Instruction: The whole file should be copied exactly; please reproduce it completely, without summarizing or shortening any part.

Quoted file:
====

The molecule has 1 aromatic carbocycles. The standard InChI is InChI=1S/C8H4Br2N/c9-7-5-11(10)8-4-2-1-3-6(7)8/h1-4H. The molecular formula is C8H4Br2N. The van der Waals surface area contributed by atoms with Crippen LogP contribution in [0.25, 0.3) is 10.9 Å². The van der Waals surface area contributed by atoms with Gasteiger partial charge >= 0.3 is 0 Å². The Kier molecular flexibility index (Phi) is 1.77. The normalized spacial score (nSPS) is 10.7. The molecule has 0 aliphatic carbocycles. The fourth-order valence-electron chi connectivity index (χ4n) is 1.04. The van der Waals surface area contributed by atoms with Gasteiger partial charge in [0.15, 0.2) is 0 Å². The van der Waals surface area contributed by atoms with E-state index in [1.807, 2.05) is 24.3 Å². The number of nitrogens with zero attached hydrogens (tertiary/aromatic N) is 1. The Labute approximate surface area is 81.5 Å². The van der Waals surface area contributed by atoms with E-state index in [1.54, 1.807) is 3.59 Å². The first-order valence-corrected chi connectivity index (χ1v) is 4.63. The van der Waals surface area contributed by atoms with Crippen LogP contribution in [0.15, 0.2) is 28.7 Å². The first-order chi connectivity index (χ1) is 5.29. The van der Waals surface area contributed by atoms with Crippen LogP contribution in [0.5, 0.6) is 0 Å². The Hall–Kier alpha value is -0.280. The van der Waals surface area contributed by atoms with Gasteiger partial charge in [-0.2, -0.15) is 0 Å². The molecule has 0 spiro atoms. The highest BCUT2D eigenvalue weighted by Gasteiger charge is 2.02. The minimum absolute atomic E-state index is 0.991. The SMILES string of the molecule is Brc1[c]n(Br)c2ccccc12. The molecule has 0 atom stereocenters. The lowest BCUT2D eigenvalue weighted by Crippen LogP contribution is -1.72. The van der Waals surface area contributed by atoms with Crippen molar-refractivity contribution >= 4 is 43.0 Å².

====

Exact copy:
The molecule has 1 aromatic carbocycles. The standard InChI is InChI=1S/C8H4Br2N/c9-7-5-11(10)8-4-2-1-3-6(7)8/h1-4H. The molecular formula is C8H4Br2N. The van der Waals surface area contributed by atoms with Crippen LogP contribution in [0.25, 0.3) is 10.9 Å². The van der Waals surface area contributed by atoms with Gasteiger partial charge >= 0.3 is 0 Å². The Kier molecular flexibility index (Phi) is 1.77. The normalized spacial score (nSPS) is 10.7. The molecule has 0 aliphatic carbocycles. The fourth-order valence-electron chi connectivity index (χ4n) is 1.04. The van der Waals surface area contributed by atoms with Gasteiger partial charge in [0.15, 0.2) is 0 Å². The van der Waals surface area contributed by atoms with E-state index in [1.807, 2.05) is 24.3 Å². The number of nitrogens with zero attached hydrogens (tertiary/aromatic N) is 1. The Labute approximate surface area is 81.5 Å². The van der Waals surface area contributed by atoms with E-state index in [1.54, 1.807) is 3.59 Å². The first-order valence-corrected chi connectivity index (χ1v) is 4.63. The van der Waals surface area contributed by atoms with Crippen LogP contribution in [0.15, 0.2) is 28.7 Å². The first-order chi connectivity index (χ1) is 5.29. The van der Waals surface area contributed by atoms with Crippen LogP contribution in [0.5, 0.6) is 0 Å². The Hall–Kier alpha value is -0.280. The van der Waals surface area contributed by atoms with Gasteiger partial charge in [-0.2, -0.15) is 0 Å². The molecule has 0 spiro atoms. The highest BCUT2D eigenvalue weighted by Gasteiger charge is 2.02. The minimum absolute atomic E-state index is 0.991. The SMILES string of the molecule is Brc1[c]n(Br)c2ccccc12. The molecule has 0 atom stereocenters. The lowest BCUT2D eigenvalue weighted by Crippen LogP contribution is -1.72. The van der Waals surface area contributed by atoms with Crippen molar-refractivity contribution >= 4 is 43.0 Å².